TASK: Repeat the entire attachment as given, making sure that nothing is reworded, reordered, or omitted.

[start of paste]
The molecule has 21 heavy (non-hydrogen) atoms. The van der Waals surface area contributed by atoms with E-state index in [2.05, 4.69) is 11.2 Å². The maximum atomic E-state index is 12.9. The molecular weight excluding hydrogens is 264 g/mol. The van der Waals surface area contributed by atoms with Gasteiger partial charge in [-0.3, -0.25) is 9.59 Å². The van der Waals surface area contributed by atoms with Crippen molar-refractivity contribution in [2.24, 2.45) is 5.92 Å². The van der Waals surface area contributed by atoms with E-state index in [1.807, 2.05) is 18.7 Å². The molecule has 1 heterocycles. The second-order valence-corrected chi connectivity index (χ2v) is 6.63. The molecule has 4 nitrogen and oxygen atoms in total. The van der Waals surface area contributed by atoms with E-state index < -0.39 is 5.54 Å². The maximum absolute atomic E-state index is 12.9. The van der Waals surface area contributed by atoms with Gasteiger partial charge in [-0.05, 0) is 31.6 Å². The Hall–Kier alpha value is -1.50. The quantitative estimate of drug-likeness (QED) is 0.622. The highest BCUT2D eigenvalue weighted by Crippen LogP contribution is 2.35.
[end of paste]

The molecule has 21 heavy (non-hydrogen) atoms. The van der Waals surface area contributed by atoms with E-state index in [2.05, 4.69) is 11.2 Å². The maximum atomic E-state index is 12.9. The molecular weight excluding hydrogens is 264 g/mol. The van der Waals surface area contributed by atoms with Gasteiger partial charge in [-0.3, -0.25) is 9.59 Å². The van der Waals surface area contributed by atoms with Crippen molar-refractivity contribution in [2.24, 2.45) is 5.92 Å². The van der Waals surface area contributed by atoms with E-state index in [1.807, 2.05) is 18.7 Å². The molecule has 1 heterocycles. The second-order valence-corrected chi connectivity index (χ2v) is 6.63. The molecule has 4 nitrogen and oxygen atoms in total. The van der Waals surface area contributed by atoms with E-state index < -0.39 is 5.54 Å². The maximum absolute atomic E-state index is 12.9. The van der Waals surface area contributed by atoms with Gasteiger partial charge in [-0.05, 0) is 31.6 Å². The Hall–Kier alpha value is -1.50. The quantitative estimate of drug-likeness (QED) is 0.622. The highest BCUT2D eigenvalue weighted by Crippen LogP contribution is 2.35.